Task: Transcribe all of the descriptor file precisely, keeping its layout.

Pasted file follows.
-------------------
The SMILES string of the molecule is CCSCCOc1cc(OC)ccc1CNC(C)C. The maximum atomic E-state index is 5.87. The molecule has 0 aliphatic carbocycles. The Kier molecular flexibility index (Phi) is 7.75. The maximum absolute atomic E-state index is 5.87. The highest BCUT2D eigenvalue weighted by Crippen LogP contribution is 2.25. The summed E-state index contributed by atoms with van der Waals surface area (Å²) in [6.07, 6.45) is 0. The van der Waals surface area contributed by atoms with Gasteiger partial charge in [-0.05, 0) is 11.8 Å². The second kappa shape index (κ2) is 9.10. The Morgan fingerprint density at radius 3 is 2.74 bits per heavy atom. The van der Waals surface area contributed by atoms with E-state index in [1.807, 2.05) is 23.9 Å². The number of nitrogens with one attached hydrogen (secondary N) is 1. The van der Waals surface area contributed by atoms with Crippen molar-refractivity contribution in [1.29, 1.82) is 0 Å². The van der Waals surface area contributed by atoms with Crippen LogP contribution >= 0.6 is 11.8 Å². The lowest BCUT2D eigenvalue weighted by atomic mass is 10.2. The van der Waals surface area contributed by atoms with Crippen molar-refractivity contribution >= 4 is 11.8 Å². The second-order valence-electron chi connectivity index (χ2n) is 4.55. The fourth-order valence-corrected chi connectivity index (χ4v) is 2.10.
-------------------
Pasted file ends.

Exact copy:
The SMILES string of the molecule is CCSCCOc1cc(OC)ccc1CNC(C)C. The maximum atomic E-state index is 5.87. The molecule has 0 aliphatic carbocycles. The Kier molecular flexibility index (Phi) is 7.75. The maximum absolute atomic E-state index is 5.87. The highest BCUT2D eigenvalue weighted by Crippen LogP contribution is 2.25. The summed E-state index contributed by atoms with van der Waals surface area (Å²) in [6.07, 6.45) is 0. The van der Waals surface area contributed by atoms with Gasteiger partial charge in [-0.05, 0) is 11.8 Å². The second kappa shape index (κ2) is 9.10. The Morgan fingerprint density at radius 3 is 2.74 bits per heavy atom. The van der Waals surface area contributed by atoms with E-state index in [1.807, 2.05) is 23.9 Å². The number of nitrogens with one attached hydrogen (secondary N) is 1. The van der Waals surface area contributed by atoms with Crippen molar-refractivity contribution in [1.29, 1.82) is 0 Å². The van der Waals surface area contributed by atoms with Crippen LogP contribution >= 0.6 is 11.8 Å². The lowest BCUT2D eigenvalue weighted by atomic mass is 10.2. The van der Waals surface area contributed by atoms with Crippen molar-refractivity contribution >= 4 is 11.8 Å². The second-order valence-electron chi connectivity index (χ2n) is 4.55. The fourth-order valence-corrected chi connectivity index (χ4v) is 2.10.